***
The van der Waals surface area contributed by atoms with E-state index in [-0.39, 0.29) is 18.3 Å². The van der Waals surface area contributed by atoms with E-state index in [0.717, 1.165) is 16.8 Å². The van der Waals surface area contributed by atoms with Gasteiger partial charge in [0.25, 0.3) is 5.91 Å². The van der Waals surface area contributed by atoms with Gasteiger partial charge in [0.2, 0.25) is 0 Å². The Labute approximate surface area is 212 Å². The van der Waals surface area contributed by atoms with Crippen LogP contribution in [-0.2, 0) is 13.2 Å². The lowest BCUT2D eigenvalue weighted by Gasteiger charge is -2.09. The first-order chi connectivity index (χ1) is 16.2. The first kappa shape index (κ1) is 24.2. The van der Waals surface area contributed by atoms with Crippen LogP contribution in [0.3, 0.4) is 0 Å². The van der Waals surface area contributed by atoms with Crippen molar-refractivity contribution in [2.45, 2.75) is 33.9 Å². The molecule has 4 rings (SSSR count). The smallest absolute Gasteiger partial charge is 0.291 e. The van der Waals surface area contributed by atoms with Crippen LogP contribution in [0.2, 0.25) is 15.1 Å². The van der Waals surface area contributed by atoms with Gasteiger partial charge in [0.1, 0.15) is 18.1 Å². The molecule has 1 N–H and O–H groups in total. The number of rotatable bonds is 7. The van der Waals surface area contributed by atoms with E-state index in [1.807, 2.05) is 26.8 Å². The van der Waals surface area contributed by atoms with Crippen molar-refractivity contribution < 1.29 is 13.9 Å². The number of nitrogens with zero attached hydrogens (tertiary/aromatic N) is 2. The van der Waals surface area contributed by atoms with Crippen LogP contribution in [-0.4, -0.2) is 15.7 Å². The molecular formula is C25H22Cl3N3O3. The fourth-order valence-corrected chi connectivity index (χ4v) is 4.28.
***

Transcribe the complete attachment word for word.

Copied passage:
The van der Waals surface area contributed by atoms with E-state index in [-0.39, 0.29) is 18.3 Å². The van der Waals surface area contributed by atoms with E-state index in [0.717, 1.165) is 16.8 Å². The van der Waals surface area contributed by atoms with Gasteiger partial charge in [0.25, 0.3) is 5.91 Å². The van der Waals surface area contributed by atoms with Gasteiger partial charge in [0.2, 0.25) is 0 Å². The Labute approximate surface area is 212 Å². The van der Waals surface area contributed by atoms with Crippen LogP contribution in [-0.2, 0) is 13.2 Å². The lowest BCUT2D eigenvalue weighted by Gasteiger charge is -2.09. The first-order chi connectivity index (χ1) is 16.2. The first kappa shape index (κ1) is 24.2. The van der Waals surface area contributed by atoms with Crippen LogP contribution in [0.3, 0.4) is 0 Å². The van der Waals surface area contributed by atoms with Crippen molar-refractivity contribution in [2.45, 2.75) is 33.9 Å². The molecule has 4 rings (SSSR count). The smallest absolute Gasteiger partial charge is 0.291 e. The van der Waals surface area contributed by atoms with Crippen LogP contribution in [0.2, 0.25) is 15.1 Å². The van der Waals surface area contributed by atoms with Gasteiger partial charge in [0.1, 0.15) is 18.1 Å². The molecule has 1 N–H and O–H groups in total. The number of rotatable bonds is 7. The van der Waals surface area contributed by atoms with E-state index in [1.807, 2.05) is 26.8 Å². The van der Waals surface area contributed by atoms with Crippen molar-refractivity contribution < 1.29 is 13.9 Å². The number of nitrogens with zero attached hydrogens (tertiary/aromatic N) is 2. The van der Waals surface area contributed by atoms with Crippen LogP contribution in [-0.4, -0.2) is 15.7 Å². The molecular formula is C25H22Cl3N3O3. The fourth-order valence-corrected chi connectivity index (χ4v) is 4.28.